Tonight I joined a good friend and co-worker, and one of his friends (we will call him Dave for this story), for dinner and drinks after work. As per the norm with many conversations (I’m sure you can relate to this) the conversation eventually drifted to email where a recent event story came up.
Dave told me about a recent phone call with an email list vendor where they were offering services to Help build a contact and mailing list. The offer sounded great – little to no work was needed by the publisher to jump start a list building program, names would flood into their email program and success was just on the horizon.
Wow sounds like a great offer right?! so I asked a few questions (answers paraphrased).
EK: Where do the names come from?
Dave: They have a program the pings out to mail servers and confirms user names based on common formats. There was also talk about contact trading to build credits.
Strike one – Automated harvesting and dictionary attacks
Strike two – Contact sharing/trading for new contacts
EK: How do they communicate with subscribers when sending?
Dave: They send mail over a number of mail servers in “Short Bursts” to help improve delivery to users inboxes.
Strike three – Snow Shoe spamming to avoid filters
It’s a good thing I met Dave tonight I think I may have saved him a major headache in the future – I quickly filled him in on:
- Automated Harvesting issues, both from a Privacy and Legal point of view under CAN-SPAM and PIPEDA
- The dangers of contact sharing with third party providers, “How would you like it if some one shared your info”?
- And the proper way a mail provider (ESP or in-house) should send email on their behalf
After this short education Dave asked me – “How do they get away with this?” – To while I said… Frequent and rapid name changes of the companies. Direct Mag tracked a number of these types of services for a number of months and a half dozen name changes were uncovered as marketers were continuously duped into using these services.
Don’t fall for these types of offerings – when in doubt ask around and see what other are saying about the provider.
Do you have a true story? Share it with us.
This is shocking but such stories are not rare. I work for a Lead Generation firm myself and in our client interactions we’ve often found that the main reason for dissatisfaction with past vendors has been related to their unethical means of list building. By the time they realized it, enough damage would’ve been done already and that’s where they would bring us in. I strongly recommend that companies should prepare an internal checklist while hiring a Lead Generation firm. Importance of asking the correct questions during the shortlisting stage cannot be undermined, especially to determine the quality of lists. Hope to spread more word on this. However, for those managing lead generation in-house, here’s an article from our blog which discusses the basics for quality lead generation- http://nex-sales.com/blog/lead-generation/decoding-basics-of-high-quality-lead-generation/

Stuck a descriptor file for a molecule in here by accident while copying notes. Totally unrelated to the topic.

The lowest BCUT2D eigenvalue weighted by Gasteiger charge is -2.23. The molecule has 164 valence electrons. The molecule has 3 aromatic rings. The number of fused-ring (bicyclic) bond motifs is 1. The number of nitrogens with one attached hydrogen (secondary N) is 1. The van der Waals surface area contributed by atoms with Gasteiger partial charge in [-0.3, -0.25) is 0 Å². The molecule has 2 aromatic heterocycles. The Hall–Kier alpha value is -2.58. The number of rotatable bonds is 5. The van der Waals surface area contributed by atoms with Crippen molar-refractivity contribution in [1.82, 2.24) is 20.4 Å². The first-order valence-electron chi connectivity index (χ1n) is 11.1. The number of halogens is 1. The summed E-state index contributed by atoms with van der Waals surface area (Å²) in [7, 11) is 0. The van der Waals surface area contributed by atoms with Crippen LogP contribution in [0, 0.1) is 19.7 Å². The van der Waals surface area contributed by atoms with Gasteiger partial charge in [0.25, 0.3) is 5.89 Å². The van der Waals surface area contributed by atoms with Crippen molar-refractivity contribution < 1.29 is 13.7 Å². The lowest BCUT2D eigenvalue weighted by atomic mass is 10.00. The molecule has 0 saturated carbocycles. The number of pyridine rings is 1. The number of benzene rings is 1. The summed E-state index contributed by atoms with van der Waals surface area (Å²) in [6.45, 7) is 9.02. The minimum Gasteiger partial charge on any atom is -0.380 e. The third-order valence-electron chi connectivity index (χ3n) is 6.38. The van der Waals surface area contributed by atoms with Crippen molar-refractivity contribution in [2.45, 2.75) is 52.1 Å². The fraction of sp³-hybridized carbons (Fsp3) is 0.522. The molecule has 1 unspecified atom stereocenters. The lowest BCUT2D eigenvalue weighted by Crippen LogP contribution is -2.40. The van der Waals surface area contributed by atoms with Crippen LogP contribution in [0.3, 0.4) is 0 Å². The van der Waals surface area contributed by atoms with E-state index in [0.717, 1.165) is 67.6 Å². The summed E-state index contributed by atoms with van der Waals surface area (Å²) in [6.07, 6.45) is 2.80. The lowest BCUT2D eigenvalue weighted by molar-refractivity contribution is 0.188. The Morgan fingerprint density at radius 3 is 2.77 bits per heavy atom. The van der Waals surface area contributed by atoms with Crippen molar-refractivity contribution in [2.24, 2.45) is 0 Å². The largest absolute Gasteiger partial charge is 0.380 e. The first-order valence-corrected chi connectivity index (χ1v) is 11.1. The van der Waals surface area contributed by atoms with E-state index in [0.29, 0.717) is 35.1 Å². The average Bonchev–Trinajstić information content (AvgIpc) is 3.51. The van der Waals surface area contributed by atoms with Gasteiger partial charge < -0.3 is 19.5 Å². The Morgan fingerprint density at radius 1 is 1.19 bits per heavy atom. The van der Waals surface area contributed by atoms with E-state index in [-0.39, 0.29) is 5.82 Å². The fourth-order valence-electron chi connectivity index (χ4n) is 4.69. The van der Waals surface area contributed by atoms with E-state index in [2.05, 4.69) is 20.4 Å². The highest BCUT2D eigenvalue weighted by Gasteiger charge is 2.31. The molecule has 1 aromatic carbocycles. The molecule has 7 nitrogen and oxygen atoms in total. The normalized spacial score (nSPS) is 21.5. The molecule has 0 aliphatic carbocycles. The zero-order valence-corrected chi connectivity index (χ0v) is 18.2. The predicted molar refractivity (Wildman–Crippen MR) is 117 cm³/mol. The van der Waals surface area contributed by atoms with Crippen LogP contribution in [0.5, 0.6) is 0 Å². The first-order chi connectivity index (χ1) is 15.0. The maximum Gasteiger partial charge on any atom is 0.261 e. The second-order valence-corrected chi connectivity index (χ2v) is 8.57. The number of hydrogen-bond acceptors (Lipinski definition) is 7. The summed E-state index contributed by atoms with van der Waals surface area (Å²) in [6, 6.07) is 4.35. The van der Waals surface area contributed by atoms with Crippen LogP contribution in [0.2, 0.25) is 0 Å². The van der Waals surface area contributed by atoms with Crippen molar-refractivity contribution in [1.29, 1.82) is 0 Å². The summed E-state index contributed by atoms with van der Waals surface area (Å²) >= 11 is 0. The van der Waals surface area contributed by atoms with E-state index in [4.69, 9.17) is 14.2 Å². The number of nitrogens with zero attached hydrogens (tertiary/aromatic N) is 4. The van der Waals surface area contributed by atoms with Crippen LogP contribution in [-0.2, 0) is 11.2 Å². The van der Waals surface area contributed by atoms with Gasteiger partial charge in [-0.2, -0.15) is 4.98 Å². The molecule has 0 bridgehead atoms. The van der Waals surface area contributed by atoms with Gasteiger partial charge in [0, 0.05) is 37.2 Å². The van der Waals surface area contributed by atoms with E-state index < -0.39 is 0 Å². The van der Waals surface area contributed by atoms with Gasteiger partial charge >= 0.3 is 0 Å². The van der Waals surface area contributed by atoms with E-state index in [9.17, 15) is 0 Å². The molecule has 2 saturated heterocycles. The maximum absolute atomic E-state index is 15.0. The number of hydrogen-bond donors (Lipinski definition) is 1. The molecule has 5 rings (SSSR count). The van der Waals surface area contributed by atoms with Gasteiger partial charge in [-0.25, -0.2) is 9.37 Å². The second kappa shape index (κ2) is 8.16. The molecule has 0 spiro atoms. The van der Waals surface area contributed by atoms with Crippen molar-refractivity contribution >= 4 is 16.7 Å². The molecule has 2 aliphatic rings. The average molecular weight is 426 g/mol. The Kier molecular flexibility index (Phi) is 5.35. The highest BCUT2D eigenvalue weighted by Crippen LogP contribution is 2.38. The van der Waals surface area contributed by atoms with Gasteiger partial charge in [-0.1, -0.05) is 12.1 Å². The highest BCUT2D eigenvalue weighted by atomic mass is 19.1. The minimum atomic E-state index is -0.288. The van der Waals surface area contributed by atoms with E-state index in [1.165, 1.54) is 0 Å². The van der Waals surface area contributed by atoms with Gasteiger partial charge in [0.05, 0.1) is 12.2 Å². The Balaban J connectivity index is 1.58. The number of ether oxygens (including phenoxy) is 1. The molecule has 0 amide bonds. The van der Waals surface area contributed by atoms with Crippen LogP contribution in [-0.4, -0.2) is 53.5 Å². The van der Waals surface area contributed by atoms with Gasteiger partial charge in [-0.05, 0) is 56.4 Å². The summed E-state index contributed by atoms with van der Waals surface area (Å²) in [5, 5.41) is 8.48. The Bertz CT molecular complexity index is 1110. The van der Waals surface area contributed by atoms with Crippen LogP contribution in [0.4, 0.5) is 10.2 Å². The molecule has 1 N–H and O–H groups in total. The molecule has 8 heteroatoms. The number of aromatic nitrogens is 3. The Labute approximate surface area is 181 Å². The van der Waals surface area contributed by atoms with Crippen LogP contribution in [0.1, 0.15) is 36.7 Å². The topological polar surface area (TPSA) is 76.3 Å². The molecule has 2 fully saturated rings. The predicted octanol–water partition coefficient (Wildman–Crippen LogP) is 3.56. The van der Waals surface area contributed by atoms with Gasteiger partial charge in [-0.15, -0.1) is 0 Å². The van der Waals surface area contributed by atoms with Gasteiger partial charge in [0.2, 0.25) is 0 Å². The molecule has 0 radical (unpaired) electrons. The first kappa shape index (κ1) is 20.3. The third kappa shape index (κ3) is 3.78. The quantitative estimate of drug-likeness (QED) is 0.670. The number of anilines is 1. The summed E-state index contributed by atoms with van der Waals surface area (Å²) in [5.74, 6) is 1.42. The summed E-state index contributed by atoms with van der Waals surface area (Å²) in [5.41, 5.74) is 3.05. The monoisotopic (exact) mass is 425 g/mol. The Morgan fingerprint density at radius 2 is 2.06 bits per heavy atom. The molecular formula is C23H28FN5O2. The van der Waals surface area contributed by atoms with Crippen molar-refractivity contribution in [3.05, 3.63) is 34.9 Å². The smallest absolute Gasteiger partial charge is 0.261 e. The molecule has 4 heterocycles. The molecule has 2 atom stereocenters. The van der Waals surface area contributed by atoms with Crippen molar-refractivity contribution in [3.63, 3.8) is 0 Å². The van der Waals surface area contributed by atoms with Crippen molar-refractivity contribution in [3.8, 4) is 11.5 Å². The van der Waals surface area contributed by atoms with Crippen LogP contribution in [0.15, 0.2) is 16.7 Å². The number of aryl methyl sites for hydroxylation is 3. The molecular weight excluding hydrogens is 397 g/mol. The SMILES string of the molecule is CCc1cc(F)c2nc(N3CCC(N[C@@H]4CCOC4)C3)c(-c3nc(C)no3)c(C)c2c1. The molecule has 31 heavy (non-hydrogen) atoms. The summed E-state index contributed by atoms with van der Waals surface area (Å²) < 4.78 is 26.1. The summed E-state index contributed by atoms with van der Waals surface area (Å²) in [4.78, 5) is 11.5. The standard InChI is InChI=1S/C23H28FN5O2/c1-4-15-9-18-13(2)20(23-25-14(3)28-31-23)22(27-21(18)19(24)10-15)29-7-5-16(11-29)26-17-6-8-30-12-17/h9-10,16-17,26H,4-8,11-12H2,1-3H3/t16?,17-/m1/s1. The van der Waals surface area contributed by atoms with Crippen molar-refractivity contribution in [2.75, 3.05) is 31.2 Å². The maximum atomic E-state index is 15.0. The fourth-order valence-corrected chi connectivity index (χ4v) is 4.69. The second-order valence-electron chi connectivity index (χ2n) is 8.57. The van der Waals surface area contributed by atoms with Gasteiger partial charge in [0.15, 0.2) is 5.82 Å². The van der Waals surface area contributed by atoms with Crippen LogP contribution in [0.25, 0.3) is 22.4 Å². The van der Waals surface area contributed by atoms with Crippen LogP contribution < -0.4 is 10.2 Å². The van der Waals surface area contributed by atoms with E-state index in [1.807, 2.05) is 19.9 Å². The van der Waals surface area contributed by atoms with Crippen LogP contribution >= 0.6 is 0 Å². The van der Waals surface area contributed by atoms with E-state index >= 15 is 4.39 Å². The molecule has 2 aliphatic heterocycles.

Thanks for the link… It’s sad that vendors are able to get away with these types of activities and put legitimate mailer at risk by using their services. Stories like these will hopefully save at least one or two people from making this mistake in the future.
The issue unethical list building has always hounded the genuine guy. Unethical list building should become part of everything educational about list building itself. This would help discourage the practice.
Any tutorials out there how to become expert in List Building ?::,
Years ago I was offered a very attractive marketing contact with an up and coming business. They were prepping for the launch of a new product and needed my help with the details and buzz building with their list.
One of the first questions I asked was how large their email list was. They said around 7,000 subscribers. I asked where the subscribers came from. They said past clients and partners. Surprised by the size of their past client list (this company employed 2 people) I started working with them. I soon discovered that the emails they had were not in fact past clients of THEIRS but past clients of all sorts of companies and sites they had harvested. In fact, the “list” wasn’t even organized, it was just a huge file full of random email addresses.
Needless to say, our partnership did not last very long.